In the last two decades, the level of investigation into low salinity water (LSW) flooding has sharply increased. LSW with adequate composition and salinity is injected into the reservoir, which changes the properties of the reservoir rock, thus improving oil recovery. However, for certain reservoirs there might be no improvement at all. This has led for further studies on what exactly governs the lack of improvement upon LSW injection in different reservoirs. Focus was placed on acidic and basic components present in crude oil. They are characterized by measuring total acid number (TAN) and total base number (TBN). This study investigates the wettability alteration of Berea sandstone rock with different crude oil acid and base numbers at specific LSW concentrations and compositions. For this purpose, the sessile drop method was used in specified times. Moreover, the experiments were conducted in two stages, which included crude oil A and B. The experimental results revealed that a significant change in wettability was experienced by the LSW composition of cations K+ and Na+ for the crude oil composition with lower acid number.
The counter diffusion method is a promising approach for the preparation of zeolitic imidazolate framework-8 (ZIF-8) membranes for propylene/propane separation. The effects of the reaction temperature on the structure and permeation properties of ZIF-8 membranes were evaluated to explore the mechanism of membrane formation. ZIF-8 membranes were prepared by the counter diffusion method using dimethylformamide as a solvent in order to control the reaction temperature within the range 25-125 °C. The ZIF-8 formation reaction and interdiffusion of the solutes are facilitated at higher reaction temperatures; the opposing effects of these factors strongly influence the membrane structure and permeation properties. The thickness of the ZIF-8 layer formed in the outermost section of the resultant ZIF-8 membranes decreased from 70 to 40 μm and was characterized by a definite layer structures with increasing reaction temperature. A propylene permeance of 2.2 × 10−9 mol m−2 s−1 Pa−1 with a propylene propane selectivity of around 10 was obtained in the binary gas permeation analysis of the ZIF-8 membrane prepared at 100 °C. The structure of the membranes and the effect of the total feed pressure, propylene fraction in the feed, and temperature dependence on the binary permeation properties were thoroughly characterized.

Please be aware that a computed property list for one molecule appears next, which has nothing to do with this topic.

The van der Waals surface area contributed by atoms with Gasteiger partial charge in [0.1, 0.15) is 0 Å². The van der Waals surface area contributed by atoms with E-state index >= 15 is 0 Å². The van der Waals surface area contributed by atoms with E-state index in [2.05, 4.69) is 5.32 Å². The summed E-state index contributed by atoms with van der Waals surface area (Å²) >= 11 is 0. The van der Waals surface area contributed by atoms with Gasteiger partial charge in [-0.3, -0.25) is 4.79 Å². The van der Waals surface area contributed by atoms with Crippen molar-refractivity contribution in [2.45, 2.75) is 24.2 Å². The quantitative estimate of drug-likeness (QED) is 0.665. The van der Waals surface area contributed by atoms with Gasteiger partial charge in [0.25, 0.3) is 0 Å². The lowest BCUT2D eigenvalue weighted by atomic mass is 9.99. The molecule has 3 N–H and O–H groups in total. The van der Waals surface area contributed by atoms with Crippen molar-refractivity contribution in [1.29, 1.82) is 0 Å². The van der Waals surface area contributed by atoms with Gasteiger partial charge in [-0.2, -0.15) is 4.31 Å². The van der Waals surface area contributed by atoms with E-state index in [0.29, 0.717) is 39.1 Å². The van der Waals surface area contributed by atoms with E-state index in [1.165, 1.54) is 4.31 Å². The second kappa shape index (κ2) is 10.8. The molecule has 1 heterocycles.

In this study, two types of plants based natural cationic surfactants, named Mulberry and Henna are introduced and the application of these natural surfactants in wettability alteration of reservoir rock and reducing the interfacial tension of water-oil system is investigated. For this purpose, two natural-based surfactants were extracted from the leaves of the trees of addressed plants and then the interfacial tension (IFT) values between oil and natural surfactant solution and also the contact angle values between natural surfactant solution and rock sample were measured. The results demonstrated that Mulberry extract was able to lower the interfacial tension between oil and distilled water from 43.9 to 4.01 mN/m, while Henna extract could reduce the IFT from 43.9 to 3.05 mN/m. These natural surfactants were also able to reduce the contact angle of rock/fluid system which shows the wettability is altering to water wet system and so it may increase recovery factor by reducing residual oil saturation and Henna extract could reduce the contact angle more than that of Mulberry leaf extract. According to these results in addition to the low price of generating natural surfactants, the feasibility of using these kinds of surfactants in future oil recovery processes is of major concern.
For utilization of kelp, which is produced abundantly in Japan, recovery of mannitol is important because mannitol is a main component of kelp. Mannitol can be recovered into liquid phase by hydrothermal pretreatment of kelp, but when treatment condition is too severe, decomposition of the product mannitol also takes place. To determine the optimum condition for hydrothermal pretreatment, determination of mannitol decomposition rate is indispensable. The purpose of this study is to determine decomposition rate parameters of mannitol under hydrothermal conditions for mannitol recovery from kelp without concomitant decomposition. The decomposition rate was successfully determined using a flow reactor, and the rate constant was expressed with a first-order Arrhenius rate equation with a pre-exponential factor of 3.23 s−1 and activation energy of 26.5 kJ/mol. The obtained reaction rate predicted the behavior of mannitol during hydrothermal pretreatment of kelp with average error of 4.6 %.